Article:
In fact, one can do it, but it takes leadership and letting the market do most of the work.
The expanded definition of 44.4% is also the highest level that the expanded unemployment rate has reached.
SA now has more unemployed adults by this definition than people in the formal sector.
Frankly, I don’t know of any other modern economy where this is the case.
It means that even if the country doubles the formal sector overnight, we would still have more than 1.7 million unemployed people.
Only six million people are long-term unemployed. Almost 800,000 people who have completed tertiary education are unemployed. That’s more than all the students currently in college full time. Another three million people with Matric are also unemployed according to the official definition.
The next five years of students who left school together would be less than those who finished school and are now unemployed.
So how many people work?
Fewer than four in 10 South Africans of working age are employed, and only 37.7 out of 100 people between the ages of 16 and 64 are employed.
This is one of the lowest employment rates known and shows the depth of the crisis.
Only a quarter of the working-age adult population is employed in the formal sector. By the very nature of the formal sector, those who work in it are among the highest quarter of income earners.
Simply put, there are now more than a million people unemployed than those working in the formal sector.
How many people depend on each worker?
Less than a quarter of the total population is employed. This means that an income from employment must be spread out to cover at least three others (four people in total).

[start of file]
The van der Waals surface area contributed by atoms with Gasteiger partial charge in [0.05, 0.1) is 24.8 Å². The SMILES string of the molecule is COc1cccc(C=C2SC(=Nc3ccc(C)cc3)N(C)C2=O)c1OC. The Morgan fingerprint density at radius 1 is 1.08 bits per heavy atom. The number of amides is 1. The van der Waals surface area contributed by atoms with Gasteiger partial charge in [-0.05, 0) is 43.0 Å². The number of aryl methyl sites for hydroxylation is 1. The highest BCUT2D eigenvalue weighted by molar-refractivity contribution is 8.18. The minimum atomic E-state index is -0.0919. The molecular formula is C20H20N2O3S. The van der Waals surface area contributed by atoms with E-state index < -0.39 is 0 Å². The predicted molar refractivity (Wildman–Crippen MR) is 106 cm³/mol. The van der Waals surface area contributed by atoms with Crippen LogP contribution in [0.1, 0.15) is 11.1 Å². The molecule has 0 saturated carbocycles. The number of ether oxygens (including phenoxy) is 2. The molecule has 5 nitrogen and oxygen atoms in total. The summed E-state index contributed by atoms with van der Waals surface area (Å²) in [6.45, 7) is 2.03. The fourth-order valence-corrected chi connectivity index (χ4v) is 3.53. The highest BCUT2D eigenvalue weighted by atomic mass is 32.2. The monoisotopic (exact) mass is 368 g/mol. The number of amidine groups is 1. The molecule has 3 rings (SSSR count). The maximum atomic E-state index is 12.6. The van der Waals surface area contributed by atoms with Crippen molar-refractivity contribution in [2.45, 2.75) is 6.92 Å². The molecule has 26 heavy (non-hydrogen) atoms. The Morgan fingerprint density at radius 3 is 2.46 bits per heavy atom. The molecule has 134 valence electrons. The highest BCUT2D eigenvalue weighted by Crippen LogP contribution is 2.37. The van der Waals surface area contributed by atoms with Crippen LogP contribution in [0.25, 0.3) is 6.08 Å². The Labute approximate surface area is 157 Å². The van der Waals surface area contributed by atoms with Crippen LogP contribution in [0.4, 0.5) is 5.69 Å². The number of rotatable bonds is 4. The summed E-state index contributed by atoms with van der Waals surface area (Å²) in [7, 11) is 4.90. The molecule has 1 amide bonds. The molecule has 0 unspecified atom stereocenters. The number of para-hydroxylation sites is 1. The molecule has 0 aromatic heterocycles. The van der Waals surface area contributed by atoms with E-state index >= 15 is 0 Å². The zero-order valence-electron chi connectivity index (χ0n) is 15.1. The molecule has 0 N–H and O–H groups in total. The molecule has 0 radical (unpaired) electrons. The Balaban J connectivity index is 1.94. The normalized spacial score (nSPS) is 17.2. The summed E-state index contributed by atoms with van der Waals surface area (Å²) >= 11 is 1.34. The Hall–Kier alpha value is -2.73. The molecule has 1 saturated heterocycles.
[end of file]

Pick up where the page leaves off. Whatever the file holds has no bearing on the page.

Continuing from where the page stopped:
The formal sector employs only one in six South Africans, while only one in eight people in South Africa pays individual income tax.
South Africa is now near a tipping point.
That’s the point where our total employment rate drops to just a third. In about a decade, our employment rate has gone from 46 in 2011 to 37.7 of all working-age adults employed.
When we drop from one-third of all employed working-age adults, the dependency ratio will rise even further.
But let’s say the proportion of employed adults falls another eight percentage points or so in the next decade and other proportions such as the formal and informal sectors remain the same as they do now, then the formal sector will only employ one in five of the age group. to work. Adults.
Add the rest of the population and the person employed in the formal sector would have to feed and clothe eight people. Probably only one in 10 would pay the PAYE tax, which means that the government would have even less to share than now and that will further hurt their choice.
We really have fallen quickly and perhaps Covid was an excuse to cut payroll, or the impact of corruption has come home to fry us.
It is grim, very frightening: hunger, poverty and misery are really affecting more South Africans.
The good news may be that we will see the worst before the desperately needed shift in economic policy direction occurs.
The bad news: Will anyone be strong enough to change the course of the Titanic, or will it be the whole world fighting over the life rafts and the dumb politicians running away with the sun loungers?